The declaration of COVID19 as a pandemic and the United States declaring a national emergency to help contain and enhance treatment access have resulted in a number of changes to ease potential regulatory burdens or barriers in healthcare. Like so much happening as a result of the pandemic, the changes have the potential to fundamentally change the healthcare industry not just during the time of the emergency declaration.
Of particular note are coordinated announcements from various agencies within the federal Department of Health and Human Services connected to the provision of telehealth services. The advancement and relaxation of regulations are designed to increase access to telehealth services and make it easier to deliver the services.
The scope of telehealth services now available, as explained by the Centers for Medicare and Medicaid Services (CMS), can be broken into three main categories: (i) telehealth visits, (ii) virtual check-ins, and (iii) e-visits.
Telehealth Visits – For purposes of Medicare, a telehealth visit is between a patient and a clinician that uses interactive audio and video. The visits generally cover visits that could otherwise occur in person. As such, the telehealth visit is being structured as a replacement for an office visit for the time being. The telecommunication platform must provide real-time communication between the patient and the clinician. CMS will also turn a blind eye to the established patient requirement, which essentially means a telehealth visit can occur with both new and established patients. Additionally, a patient will be permitted to receive telehealth services while in their home, which reinforces the goal of maintaining social distancing.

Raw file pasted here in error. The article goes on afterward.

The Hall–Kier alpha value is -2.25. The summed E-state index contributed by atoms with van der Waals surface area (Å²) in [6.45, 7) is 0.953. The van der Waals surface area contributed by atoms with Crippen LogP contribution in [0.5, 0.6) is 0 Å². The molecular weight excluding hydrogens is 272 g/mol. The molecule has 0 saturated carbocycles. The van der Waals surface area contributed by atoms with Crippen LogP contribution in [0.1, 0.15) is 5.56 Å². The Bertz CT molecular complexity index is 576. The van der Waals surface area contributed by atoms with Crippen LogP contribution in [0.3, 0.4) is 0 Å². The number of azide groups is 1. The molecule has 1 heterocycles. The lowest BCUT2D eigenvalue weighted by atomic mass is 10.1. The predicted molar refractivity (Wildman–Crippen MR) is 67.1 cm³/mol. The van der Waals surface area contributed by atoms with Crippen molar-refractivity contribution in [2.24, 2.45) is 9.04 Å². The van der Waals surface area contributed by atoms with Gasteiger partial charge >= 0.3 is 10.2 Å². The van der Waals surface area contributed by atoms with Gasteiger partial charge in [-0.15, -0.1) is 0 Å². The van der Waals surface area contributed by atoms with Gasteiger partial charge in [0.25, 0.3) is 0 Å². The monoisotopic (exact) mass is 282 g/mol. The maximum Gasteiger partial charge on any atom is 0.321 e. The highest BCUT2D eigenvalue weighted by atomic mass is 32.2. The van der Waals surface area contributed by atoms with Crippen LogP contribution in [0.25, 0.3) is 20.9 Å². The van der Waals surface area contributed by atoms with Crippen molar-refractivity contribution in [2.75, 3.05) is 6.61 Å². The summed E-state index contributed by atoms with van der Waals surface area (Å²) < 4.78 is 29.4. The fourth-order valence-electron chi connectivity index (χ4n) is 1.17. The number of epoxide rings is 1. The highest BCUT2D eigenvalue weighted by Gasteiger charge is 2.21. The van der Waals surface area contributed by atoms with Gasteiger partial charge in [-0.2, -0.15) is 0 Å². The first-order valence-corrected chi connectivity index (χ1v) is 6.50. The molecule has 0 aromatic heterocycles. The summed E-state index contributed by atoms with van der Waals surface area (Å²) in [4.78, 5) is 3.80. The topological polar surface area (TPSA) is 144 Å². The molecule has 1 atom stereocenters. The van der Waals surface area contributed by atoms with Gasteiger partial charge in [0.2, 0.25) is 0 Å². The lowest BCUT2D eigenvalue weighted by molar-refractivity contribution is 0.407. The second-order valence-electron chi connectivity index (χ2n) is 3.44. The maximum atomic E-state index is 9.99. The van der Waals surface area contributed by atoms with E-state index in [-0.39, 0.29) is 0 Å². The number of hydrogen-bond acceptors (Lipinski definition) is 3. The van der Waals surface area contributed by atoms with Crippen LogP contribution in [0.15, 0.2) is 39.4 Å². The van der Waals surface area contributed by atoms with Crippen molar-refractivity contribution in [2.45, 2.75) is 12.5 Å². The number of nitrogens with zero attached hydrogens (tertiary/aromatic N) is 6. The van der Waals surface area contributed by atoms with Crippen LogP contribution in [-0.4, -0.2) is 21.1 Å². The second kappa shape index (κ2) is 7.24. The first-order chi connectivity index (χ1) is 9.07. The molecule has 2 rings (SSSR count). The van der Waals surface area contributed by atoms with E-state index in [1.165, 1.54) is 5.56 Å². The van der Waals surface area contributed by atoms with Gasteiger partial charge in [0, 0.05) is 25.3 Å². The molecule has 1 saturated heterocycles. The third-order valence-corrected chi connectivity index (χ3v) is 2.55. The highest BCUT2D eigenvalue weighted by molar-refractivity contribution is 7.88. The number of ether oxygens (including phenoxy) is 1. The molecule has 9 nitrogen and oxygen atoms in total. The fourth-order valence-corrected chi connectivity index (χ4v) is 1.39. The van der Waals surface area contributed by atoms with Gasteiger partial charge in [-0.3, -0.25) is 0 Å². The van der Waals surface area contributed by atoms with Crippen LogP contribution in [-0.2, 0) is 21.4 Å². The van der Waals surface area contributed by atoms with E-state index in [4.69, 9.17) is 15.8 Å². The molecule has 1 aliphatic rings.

Virtual Check-Ins – A virtual check-in is meant to be a brief discussion between a clinician and a patient, which can be audio-only. Further, CMS expects that in most instances the patient will be the one to initiate a check-in. The check-in cannot be related to an office visit from the previous 7 days or lead to a full visit within 24 hours after the check-in. Additionally, the patient must verbally agree to the check-in. Lastly, check-in is only billable for an established patient, which follows from the description of the service as being focused on a quick interaction between a patient and their clinician.
E-Visit – An e-visit is similar to a virtual check-in, but must be patient-initiated and is expected to occur through the patient portal. Further, the service can cover up to a 7 day period between the communication initiated by the patient and interactions with the clinician. Before being able to bill for the e-visit, the patient must be established with the clinician and made aware of the fact that reimbursement will be sought for the services.
On top of opening up the scope and ability to provide telehealth based visits, a bigger change is to reimburse the telehealth visits at the same level as in-person visits. Arguably, one of the primary barriers to telehealth adoption up until this point has been a lack of or lower reimbursement. The incentivization of patient interactions through telehealth means not only with healthcare organizations potentially be able to somewhat mitigate the financial fallout from telling patients to remain home, but gives a good alternative that could stabilize access. Stabilizing access is important since reducing non-emergent issues cannot be put off indefinitely.
Source: HIT Consultant